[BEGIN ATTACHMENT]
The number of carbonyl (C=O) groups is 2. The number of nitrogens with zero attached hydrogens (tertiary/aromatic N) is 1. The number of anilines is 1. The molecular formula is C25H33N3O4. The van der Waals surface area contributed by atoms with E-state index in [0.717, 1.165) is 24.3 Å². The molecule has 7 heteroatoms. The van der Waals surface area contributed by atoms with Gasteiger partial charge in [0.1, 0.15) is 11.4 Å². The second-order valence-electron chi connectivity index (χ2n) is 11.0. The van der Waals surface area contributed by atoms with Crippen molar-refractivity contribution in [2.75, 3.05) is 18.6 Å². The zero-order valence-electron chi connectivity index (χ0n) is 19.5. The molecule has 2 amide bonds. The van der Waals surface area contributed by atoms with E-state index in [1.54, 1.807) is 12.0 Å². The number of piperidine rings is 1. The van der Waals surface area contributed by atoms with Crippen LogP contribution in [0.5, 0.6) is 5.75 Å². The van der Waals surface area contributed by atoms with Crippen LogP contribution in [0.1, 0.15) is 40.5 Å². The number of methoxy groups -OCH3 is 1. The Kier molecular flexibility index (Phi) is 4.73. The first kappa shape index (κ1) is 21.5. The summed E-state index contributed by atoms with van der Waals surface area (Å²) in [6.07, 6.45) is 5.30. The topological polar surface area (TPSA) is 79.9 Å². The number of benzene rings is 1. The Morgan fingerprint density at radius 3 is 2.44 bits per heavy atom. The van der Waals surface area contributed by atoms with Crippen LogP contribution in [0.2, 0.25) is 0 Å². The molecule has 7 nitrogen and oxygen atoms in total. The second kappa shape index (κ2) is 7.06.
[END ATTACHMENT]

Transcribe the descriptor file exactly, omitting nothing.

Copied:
The number of carbonyl (C=O) groups is 2. The number of nitrogens with zero attached hydrogens (tertiary/aromatic N) is 1. The number of anilines is 1. The molecular formula is C25H33N3O4. The van der Waals surface area contributed by atoms with E-state index in [0.717, 1.165) is 24.3 Å². The molecule has 7 heteroatoms. The van der Waals surface area contributed by atoms with Gasteiger partial charge in [0.1, 0.15) is 11.4 Å². The second-order valence-electron chi connectivity index (χ2n) is 11.0. The van der Waals surface area contributed by atoms with Crippen molar-refractivity contribution in [2.75, 3.05) is 18.6 Å². The zero-order valence-electron chi connectivity index (χ0n) is 19.5. The molecule has 2 amide bonds. The van der Waals surface area contributed by atoms with E-state index in [1.54, 1.807) is 12.0 Å². The number of piperidine rings is 1. The van der Waals surface area contributed by atoms with Crippen LogP contribution in [0.5, 0.6) is 5.75 Å². The van der Waals surface area contributed by atoms with Crippen LogP contribution in [0.1, 0.15) is 40.5 Å². The number of methoxy groups -OCH3 is 1. The Kier molecular flexibility index (Phi) is 4.73. The first kappa shape index (κ1) is 21.5. The summed E-state index contributed by atoms with van der Waals surface area (Å²) in [6.07, 6.45) is 5.30. The topological polar surface area (TPSA) is 79.9 Å². The number of benzene rings is 1. The Morgan fingerprint density at radius 3 is 2.44 bits per heavy atom. The van der Waals surface area contributed by atoms with Crippen LogP contribution in [0.2, 0.25) is 0 Å². The molecule has 7 nitrogen and oxygen atoms in total. The second kappa shape index (κ2) is 7.06.